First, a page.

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CAESAR, Julius



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… it were enough not to eat what you don't like; but he who finds fault with ill-breeding like this is ill-bred himself.

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The Conquest of Gaul

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When Caesar, who had addressed the tenth legion, reached the right wing, he found his troops under severe pressure and, because all the standards of the twelfth had had been collected into one cramped space, the soldiers packed so close together that they got in each other's way as they fought, while all the centurions of the fourth cohort had been killed - together with the standard bearer: the standard was lost - and those of the other cohorts as well, including the very brave senior centurion, Publius Sextius Baculus, who had so many terrible wounds that he could no longer stand, and when Caesar saw that the rest of the men were slowing down, and some in the rear ranks had given up fighting and were intent on getting out of range of the enemy, while the enemy in front kept pouring up the hill and were pressing us on both flanks, he recognized that this was a crisis because there were no reserves available, so he snatched a shield from a soldier in the rear ranks - Caesar had no shield with him - and went forward to the front line, where he called out to all the centurions by name and shouted encouragement to the rest of the men, whom he ordered to advance and to open out their ranks so that they could use their swords more effectively.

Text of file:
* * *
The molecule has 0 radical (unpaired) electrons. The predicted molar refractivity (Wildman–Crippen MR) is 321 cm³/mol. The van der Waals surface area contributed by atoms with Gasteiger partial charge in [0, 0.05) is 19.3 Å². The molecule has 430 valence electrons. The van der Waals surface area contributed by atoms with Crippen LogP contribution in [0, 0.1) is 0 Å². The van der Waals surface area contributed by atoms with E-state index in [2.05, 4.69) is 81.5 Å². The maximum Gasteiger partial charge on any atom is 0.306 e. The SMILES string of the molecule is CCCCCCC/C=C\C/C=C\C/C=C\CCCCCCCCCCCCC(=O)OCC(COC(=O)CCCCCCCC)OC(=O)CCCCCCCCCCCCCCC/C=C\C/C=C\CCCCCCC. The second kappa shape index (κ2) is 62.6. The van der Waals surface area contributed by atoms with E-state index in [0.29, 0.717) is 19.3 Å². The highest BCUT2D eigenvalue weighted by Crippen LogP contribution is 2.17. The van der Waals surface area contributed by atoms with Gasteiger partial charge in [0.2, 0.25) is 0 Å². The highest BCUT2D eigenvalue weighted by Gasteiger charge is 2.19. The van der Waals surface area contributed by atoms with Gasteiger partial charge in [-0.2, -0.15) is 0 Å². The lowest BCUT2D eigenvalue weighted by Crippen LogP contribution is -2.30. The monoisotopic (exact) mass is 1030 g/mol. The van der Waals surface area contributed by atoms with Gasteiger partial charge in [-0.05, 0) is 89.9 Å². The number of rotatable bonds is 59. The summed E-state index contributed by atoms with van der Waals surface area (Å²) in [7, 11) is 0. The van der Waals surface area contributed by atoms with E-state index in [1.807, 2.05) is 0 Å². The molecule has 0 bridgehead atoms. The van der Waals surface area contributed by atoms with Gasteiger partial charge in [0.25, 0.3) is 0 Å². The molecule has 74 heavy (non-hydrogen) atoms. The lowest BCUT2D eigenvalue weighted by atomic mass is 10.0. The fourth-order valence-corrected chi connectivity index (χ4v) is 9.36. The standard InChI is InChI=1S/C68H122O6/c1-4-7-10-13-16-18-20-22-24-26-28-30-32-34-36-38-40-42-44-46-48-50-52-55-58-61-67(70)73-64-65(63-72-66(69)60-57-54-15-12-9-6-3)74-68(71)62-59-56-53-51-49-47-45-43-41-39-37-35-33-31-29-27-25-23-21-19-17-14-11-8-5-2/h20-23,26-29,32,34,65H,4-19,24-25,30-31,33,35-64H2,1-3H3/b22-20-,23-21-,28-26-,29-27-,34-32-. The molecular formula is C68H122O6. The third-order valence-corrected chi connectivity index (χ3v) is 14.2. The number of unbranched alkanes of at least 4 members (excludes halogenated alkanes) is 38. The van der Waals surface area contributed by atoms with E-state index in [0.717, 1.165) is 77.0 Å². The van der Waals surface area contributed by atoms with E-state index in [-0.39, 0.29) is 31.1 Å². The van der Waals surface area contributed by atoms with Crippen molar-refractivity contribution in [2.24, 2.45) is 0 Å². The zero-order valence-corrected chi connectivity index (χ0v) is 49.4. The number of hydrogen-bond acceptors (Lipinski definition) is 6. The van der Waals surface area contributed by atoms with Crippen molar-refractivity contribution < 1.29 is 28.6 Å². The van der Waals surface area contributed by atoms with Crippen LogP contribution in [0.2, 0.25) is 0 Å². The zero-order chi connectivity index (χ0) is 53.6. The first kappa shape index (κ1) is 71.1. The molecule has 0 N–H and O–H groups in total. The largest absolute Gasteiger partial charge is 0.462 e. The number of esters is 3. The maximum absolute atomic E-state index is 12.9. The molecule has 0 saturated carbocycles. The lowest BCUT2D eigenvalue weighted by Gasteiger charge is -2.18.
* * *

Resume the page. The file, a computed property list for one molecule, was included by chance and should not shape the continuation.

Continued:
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Accordingly tree trunks or very stout boughs were cut and their tops stripped of bark and sharpened; they were then fixed in long trenches dug five feet deep, with their lower ends made fast to one another to prevent their being pulled up and the branches projecting. There were five rows in each trench, touching one another and interlaced, and anyone who went among them was likely to impale himself on the sharp points. The soldiers called them boundary posts. In front of them, arranged in diagonal rows forming quincunxes, were pits three feet deep, tapering gradually towards the bottom, in which were embedded smooth logs as thick as a man’s thigh, with the ends sharpened and charred, and projecting only three inches above ground. To keep the logs firmly in position, earth was thrown into the pits and trodden down to a depth of one foot, the rest of the cavity being filled with twigs and brushwood to hide the trap. These were planted in groups, each containing eight rows three feet apart, and they were nicknamed lilies from their resemblance to that flower. In front of these again were blocks of wood a foot long with iron hooks fixed in them, called goads by the soldiers. These were sunk right into the ground and strewn thickly everywhere.